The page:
book now


February, the month of love

February, the month of love. Yes it is often associated with the romantic commercial type of love but for me this month is a beautiful reminder of my love for nature. I have often wondered where and when this love was sparked. I know that this love is vital to me and I have a huge appreciation for the seasons, as honouring them and learning from their overcharging flow has been a massive part of my healing journey.

I grew up on a farm, surrounded by beautiful hills here in Wales. We had the joy of living next to my grandparents and my grandfather Baba, was a farmer. I have fond memories of him and his sheepdogs working the land and the livestock.

The combine harvesters that would come in summer to cut the crops, the feeding of the lambs in Spring, the tending to the land in winter. These were all seasonal milestones that never changed, from that routine there came such comfort. There was such a feeling of freedom and space out on the farm.

Then there was my grandmother Bess, who took such pleasure in her garden. At this time of year she loved to walk around the garden with her cats, looking for those first sweet signs of spring: the crocus, the snow drops. For pocket money she’d pay us to dead head her daffodils, a £1 a bucket and it was a big bucket! In Summer we would help (actually hinder thinking about it now) in her greenhouse. It always smelt of tomatoes, there was always a sense of ease there. Her garden represented happiness, play, joy and laughter. In gardens you can run free.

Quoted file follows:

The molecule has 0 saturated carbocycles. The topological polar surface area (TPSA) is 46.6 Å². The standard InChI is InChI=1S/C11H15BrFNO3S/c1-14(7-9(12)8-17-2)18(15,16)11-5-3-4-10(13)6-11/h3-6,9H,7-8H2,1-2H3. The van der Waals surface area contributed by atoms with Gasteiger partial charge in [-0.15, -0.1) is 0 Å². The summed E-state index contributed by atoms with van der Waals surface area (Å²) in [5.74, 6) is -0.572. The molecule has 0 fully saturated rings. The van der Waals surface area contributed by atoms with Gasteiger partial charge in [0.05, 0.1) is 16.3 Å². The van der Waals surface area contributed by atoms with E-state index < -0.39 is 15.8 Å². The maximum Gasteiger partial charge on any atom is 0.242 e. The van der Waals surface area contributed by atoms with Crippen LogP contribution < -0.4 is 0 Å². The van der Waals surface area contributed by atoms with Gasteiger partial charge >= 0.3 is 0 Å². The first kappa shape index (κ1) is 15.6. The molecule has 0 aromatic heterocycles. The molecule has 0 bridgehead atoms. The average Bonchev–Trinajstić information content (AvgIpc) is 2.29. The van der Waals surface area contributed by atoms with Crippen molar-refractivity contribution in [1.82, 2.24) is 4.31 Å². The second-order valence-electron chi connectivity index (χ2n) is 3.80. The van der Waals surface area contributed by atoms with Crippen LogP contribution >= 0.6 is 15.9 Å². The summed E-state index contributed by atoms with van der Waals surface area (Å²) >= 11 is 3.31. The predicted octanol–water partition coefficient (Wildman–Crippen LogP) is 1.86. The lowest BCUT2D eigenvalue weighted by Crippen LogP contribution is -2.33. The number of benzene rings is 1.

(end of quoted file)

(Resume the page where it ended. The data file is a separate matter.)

Then my father, his love was and still is, woodland and being amongst trees. A day out for the family would be tromping to the wood, having hot chocolates, probably a camp fire, then planting trees (this was unpaid!). The woodland and the trees are still there today. As you stand in a woodland you feel the trees standing majestically still watching over you, there is a stillness so great in a woodland. Different birds sing in the woods to the garden, they don’t really sing, they call and croak out. Even now as I return to the same woods, I often stand and absorb the quiet, I want those qualities of the wise old trees to be reflected in my bones.

Last but by no means least Mum, she too loved her garden. So many happy days spent being outside as a child with her as she pottered, planted and planned her garden. We ran wild, oh the freedom we had, it was heavenly. Mum always jumped for joy at the first signs of Spring, forever telling us to watch out for the bulbs coming through as we careered around our bikes. As the warmer months began she would note the first signs of the Swallows in her diary, that day representing the arrival of Summer. I now do the same.

So the four greatest pillars of my upbringing were lovers of nature. The all found there emotional regulation outside. So it’s no wonder that I do to. It brings me such joy now to share that with my children. I might not have the luxury of raising them on a farm with woodland but nature is all around. With the lighter mornings we have starting visiting the park before school for a brisk bike ride or walk. That blast of air on our faces and fresh air in our lungs is our therapy. We are spotting the bright daffodils, the crocus that are coming up and listening to the sound of the happy birds.

We humans are all a part of nature, sometimes we lose sight of that and we just have to keep finding our paths back to it. Being in tune with it, discovering places where there is no resistance allows us to feel peace, ease and flow.

I ask you have you seen your first Snowdrop? If not come and visit us here on a retreat and you will see them in abundance.


Comments are closed.